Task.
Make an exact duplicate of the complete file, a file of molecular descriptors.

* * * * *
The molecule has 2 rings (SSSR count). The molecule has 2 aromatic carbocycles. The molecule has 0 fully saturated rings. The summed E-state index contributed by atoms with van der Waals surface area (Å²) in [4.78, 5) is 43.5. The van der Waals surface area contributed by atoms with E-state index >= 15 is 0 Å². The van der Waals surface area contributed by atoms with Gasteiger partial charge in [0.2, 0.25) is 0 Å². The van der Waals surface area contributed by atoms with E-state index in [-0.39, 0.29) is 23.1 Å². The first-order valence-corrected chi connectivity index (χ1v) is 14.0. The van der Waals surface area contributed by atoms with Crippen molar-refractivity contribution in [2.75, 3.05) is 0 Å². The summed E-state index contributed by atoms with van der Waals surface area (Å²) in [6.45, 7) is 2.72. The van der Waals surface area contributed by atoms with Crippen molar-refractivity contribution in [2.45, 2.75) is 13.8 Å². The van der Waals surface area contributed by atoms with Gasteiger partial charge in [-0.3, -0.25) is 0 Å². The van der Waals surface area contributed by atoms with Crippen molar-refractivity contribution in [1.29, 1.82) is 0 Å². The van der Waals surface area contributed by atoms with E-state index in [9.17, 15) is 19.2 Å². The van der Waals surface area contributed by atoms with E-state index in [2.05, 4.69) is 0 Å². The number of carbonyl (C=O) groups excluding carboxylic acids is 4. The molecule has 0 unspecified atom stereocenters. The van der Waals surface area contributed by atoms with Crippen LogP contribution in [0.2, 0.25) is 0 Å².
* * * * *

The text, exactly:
The molecule has 2 rings (SSSR count). The molecule has 2 aromatic carbocycles. The molecule has 0 fully saturated rings. The summed E-state index contributed by atoms with van der Waals surface area (Å²) in [4.78, 5) is 43.5. The van der Waals surface area contributed by atoms with E-state index >= 15 is 0 Å². The van der Waals surface area contributed by atoms with Gasteiger partial charge in [0.2, 0.25) is 0 Å². The van der Waals surface area contributed by atoms with E-state index in [-0.39, 0.29) is 23.1 Å². The first-order valence-corrected chi connectivity index (χ1v) is 14.0. The van der Waals surface area contributed by atoms with Crippen molar-refractivity contribution in [2.75, 3.05) is 0 Å². The summed E-state index contributed by atoms with van der Waals surface area (Å²) in [6.45, 7) is 2.72. The van der Waals surface area contributed by atoms with Crippen molar-refractivity contribution in [2.45, 2.75) is 13.8 Å². The van der Waals surface area contributed by atoms with Gasteiger partial charge in [-0.3, -0.25) is 0 Å². The van der Waals surface area contributed by atoms with Crippen molar-refractivity contribution in [1.29, 1.82) is 0 Å². The van der Waals surface area contributed by atoms with E-state index in [9.17, 15) is 19.2 Å². The van der Waals surface area contributed by atoms with E-state index in [2.05, 4.69) is 0 Å². The number of carbonyl (C=O) groups excluding carboxylic acids is 4. The molecule has 0 unspecified atom stereocenters. The van der Waals surface area contributed by atoms with Crippen LogP contribution in [0.2, 0.25) is 0 Å².